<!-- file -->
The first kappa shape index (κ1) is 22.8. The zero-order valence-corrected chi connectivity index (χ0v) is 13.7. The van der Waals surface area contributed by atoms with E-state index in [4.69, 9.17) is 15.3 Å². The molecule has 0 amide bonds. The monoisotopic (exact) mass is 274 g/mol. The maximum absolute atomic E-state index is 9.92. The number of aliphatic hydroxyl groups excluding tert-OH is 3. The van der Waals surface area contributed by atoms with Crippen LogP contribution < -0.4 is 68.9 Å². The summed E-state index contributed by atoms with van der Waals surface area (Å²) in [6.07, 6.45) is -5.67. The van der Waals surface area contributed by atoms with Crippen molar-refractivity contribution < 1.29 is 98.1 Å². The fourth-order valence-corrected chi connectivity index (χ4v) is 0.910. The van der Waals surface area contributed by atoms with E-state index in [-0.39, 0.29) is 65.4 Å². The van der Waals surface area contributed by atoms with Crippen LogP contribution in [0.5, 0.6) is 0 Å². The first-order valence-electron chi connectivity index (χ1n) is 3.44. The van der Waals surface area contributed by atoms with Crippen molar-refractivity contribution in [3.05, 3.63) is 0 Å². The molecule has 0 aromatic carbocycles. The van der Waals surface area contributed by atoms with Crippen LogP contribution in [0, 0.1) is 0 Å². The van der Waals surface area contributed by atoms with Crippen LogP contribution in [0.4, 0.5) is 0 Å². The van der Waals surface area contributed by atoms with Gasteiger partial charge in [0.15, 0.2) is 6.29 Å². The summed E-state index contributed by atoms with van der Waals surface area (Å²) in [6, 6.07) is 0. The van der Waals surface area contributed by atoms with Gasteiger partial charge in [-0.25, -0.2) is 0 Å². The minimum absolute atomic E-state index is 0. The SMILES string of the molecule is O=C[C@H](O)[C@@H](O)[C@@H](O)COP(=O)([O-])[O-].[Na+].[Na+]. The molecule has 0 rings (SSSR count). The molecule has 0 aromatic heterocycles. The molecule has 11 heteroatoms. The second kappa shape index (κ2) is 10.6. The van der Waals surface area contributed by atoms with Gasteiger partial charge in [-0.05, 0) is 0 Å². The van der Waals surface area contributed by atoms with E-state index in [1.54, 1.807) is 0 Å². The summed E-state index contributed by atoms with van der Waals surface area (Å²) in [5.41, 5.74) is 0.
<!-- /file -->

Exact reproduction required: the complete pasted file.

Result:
The first kappa shape index (κ1) is 22.8. The zero-order valence-corrected chi connectivity index (χ0v) is 13.7. The van der Waals surface area contributed by atoms with E-state index in [4.69, 9.17) is 15.3 Å². The molecule has 0 amide bonds. The monoisotopic (exact) mass is 274 g/mol. The maximum absolute atomic E-state index is 9.92. The number of aliphatic hydroxyl groups excluding tert-OH is 3. The van der Waals surface area contributed by atoms with Crippen LogP contribution < -0.4 is 68.9 Å². The summed E-state index contributed by atoms with van der Waals surface area (Å²) in [6.07, 6.45) is -5.67. The van der Waals surface area contributed by atoms with Crippen molar-refractivity contribution < 1.29 is 98.1 Å². The fourth-order valence-corrected chi connectivity index (χ4v) is 0.910. The van der Waals surface area contributed by atoms with E-state index in [-0.39, 0.29) is 65.4 Å². The van der Waals surface area contributed by atoms with Crippen LogP contribution in [0.5, 0.6) is 0 Å². The first-order valence-electron chi connectivity index (χ1n) is 3.44. The van der Waals surface area contributed by atoms with Crippen molar-refractivity contribution in [3.05, 3.63) is 0 Å². The molecule has 0 aromatic carbocycles. The van der Waals surface area contributed by atoms with Crippen LogP contribution in [0, 0.1) is 0 Å². The van der Waals surface area contributed by atoms with Crippen LogP contribution in [0.4, 0.5) is 0 Å². The van der Waals surface area contributed by atoms with Gasteiger partial charge in [0.15, 0.2) is 6.29 Å². The summed E-state index contributed by atoms with van der Waals surface area (Å²) in [6, 6.07) is 0. The van der Waals surface area contributed by atoms with Gasteiger partial charge in [-0.25, -0.2) is 0 Å². The minimum absolute atomic E-state index is 0. The SMILES string of the molecule is O=C[C@H](O)[C@@H](O)[C@@H](O)COP(=O)([O-])[O-].[Na+].[Na+]. The molecule has 0 rings (SSSR count). The molecule has 0 aromatic heterocycles. The molecule has 11 heteroatoms. The second kappa shape index (κ2) is 10.6. The van der Waals surface area contributed by atoms with Gasteiger partial charge in [-0.05, 0) is 0 Å². The van der Waals surface area contributed by atoms with E-state index in [1.54, 1.807) is 0 Å². The summed E-state index contributed by atoms with van der Waals surface area (Å²) in [5.41, 5.74) is 0.